By Marsha Simon
While Congressional freshmen have attracted much of the media coverage in the U.S. House of Representatives, another group of Democrats is exerting renewed influence—the Congressional Black Caucus (CBC). One issue where they have been active is Medicaid Non-Emergency Transportation (NEMT). Currently, states must provide this transportation to Medicaid beneficiaries who need assistance traveling for medical care, but the Trump administration proposes to make this benefit optional for states.
Medicaid NEMT provides over 100 million rides annually to medical appointments for beneficiaries who do not have transportation (figures are from internal data of LogistiCare Solutions, the largest Medicaid NEMT benefits manager). The benefit is used primarily by people with chronic conditions such as end-stage renal disease, AIDS, and substance use disorder who depend on Medicaid NEMT to access life-sustaining medical care (LogistiCare Solutions’ internal data). By providing that access, NEMT allows many people to continue living independently who might not otherwise be able to do so. The benefit is used by about 7% of beneficiaries (LogistiCare Solutions’ internal data) and makes up about 0.5% of total Medicaid spending (Abraham, 2018).
Although Medicaid NEMT has been a mandatory benefit since the beginning of the program in 1966, the provision of NEMT is mandatory only by rule, not by statute. This benefit was noncontroversial for decades but has drawn the attention of conservatives in recent years as the Affordable Care Act, through its Medicaid expansion, extended the NEMT benefit to poor adults without disabilities or dependents.
The Centers for Medicare and Medicaid Services (CMS) of the Department of Health and Human Services (HHS) sets rules for state Medicaid programs, and can approve states' requests to waive certain requirements. CMS has approved waiver requests from Iowa, Indiana, and Kentucky to drop the NEMT benefit for Medicaid enrollees who are eligible for the program under the Affordable Care Act's Medicaid expansion. The rationale for doing so is that going without Medicaid-funded transportation prepares these Medicaid beneficiaries for private insurance that typically does not include NEMT.
In 2019, after thirteen terms in Congress, CBC member Representative Sanford Bishop (D-GA-2) became the Chair of the Appropriations Subcommittee for Agriculture, Rural Development, Food and Drug Administration and Related Agencies. His district in Southwest Georgia is poorer and more rural than most, and his constituents are disproportionately likely to require kidney dialysis and to participate in Medicaid—all of which makes Medicaid NEMT particularly important. In the previous Congress, he led opposition to attempts to repeal regulations requiring states to provide NEMT in Medicaid.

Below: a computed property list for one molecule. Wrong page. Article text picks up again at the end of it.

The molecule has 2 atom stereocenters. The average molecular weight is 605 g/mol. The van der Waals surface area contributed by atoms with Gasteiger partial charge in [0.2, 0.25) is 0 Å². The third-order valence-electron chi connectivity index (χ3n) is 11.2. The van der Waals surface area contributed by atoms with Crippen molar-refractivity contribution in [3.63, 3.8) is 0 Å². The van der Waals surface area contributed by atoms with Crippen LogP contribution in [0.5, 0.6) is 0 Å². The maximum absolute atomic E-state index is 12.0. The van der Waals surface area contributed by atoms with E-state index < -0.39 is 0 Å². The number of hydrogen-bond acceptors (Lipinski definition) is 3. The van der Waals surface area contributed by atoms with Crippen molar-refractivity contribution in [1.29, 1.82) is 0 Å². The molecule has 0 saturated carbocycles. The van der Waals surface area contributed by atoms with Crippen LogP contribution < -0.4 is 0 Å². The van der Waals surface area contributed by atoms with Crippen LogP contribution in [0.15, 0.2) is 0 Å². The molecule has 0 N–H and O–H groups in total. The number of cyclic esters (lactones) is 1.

The Trump administration’s Fall 2018 Unified Agenda of planned regulatory actions included a CMS rule on non-emergency medical transportation in Medicaid, with a proposed rule slated to be published in May 2019. Although the agenda did not provide details on the rule’s content, the Fiscal Year 2019 President’s Budget for HHS indicated that the NEMT benefit would become optional. Since January 2019, when Democrats retook the majority in the House, the Congressman has effectively utilized his influence as an Appropriations Subcommittee Chairman by deploying an appropriations device to block CMS’s rulemaking.
At the very first meeting of the CBC in January 2019, Rep. Bishop circulated a letter asking the Chair and Ranking Member of the House Labor, Health and Human Services, Education and Related Agencies (LHHS) Appropriations Subcommittee to include a limitation that would prevent CMS from publishing the proposed regulation. Limitations are common in appropriations bills; they restrict the way in which executive branch agencies (in this case CMS) can spend money.
All 53 CBC members signed Rep. Bishop’s letter, and he added bipartisan support for his effort by recruiting Reps. Buddy Carter (R-GA-1), Tom Graves (R-GA-14), and Blaine Leutkemeyer (R-MO-3) to also ask the LHHS Subcommittee to include the limitation. At the markup of the House LHHS Appropriations bill in May, Rep. Bishop spoke in support of NEMT benefits, after which the limitation passed by a voice vote as part of a Democratic managers’ package. This package is a suite of amendments in a markup that are assured of passage because they are agreed to in advance.
Less than three weeks later, the Spring 2019 Unified Agenda showed the CMS rule had moved from the “Proposed Rule” stage to the list of “Long-Term Actions,” with the expected publication date delayed from May 2019 until December 2021, after the upcoming presidential election.
Although the actions he and his allies took might have persuaded CMS to make this rule less of a priority, Representative Sanford has taken additional steps to safeguard the NEMT benefit in Medicaid. After CMS delayed the rule process, he again joined with Reps. Tom Graves and Buddy Carter to send a letter to CMs Administrator Seema Verma asking her not to publish the regulation until the agency has determined its impact on Medicaid beneficiaries. He also coordinated with Reps. Carter, Graves, and Tony Cárdenas (D-CA-29) to introduce authorizing legislation that would codify the NEMT benefit in statute. Senate action on the issue is still pending in the majority Republican chamber, where there also is bipartisan support to block the CMS policy.
Marsha Simon, PhD, is an expert in legislative strategy, nonprofit management, and public policy research. She is president of MJ Simon & Company and a professorial lecturer in the Department of Health Policy and Management at the George Washington University Milken Institute School of Public Health.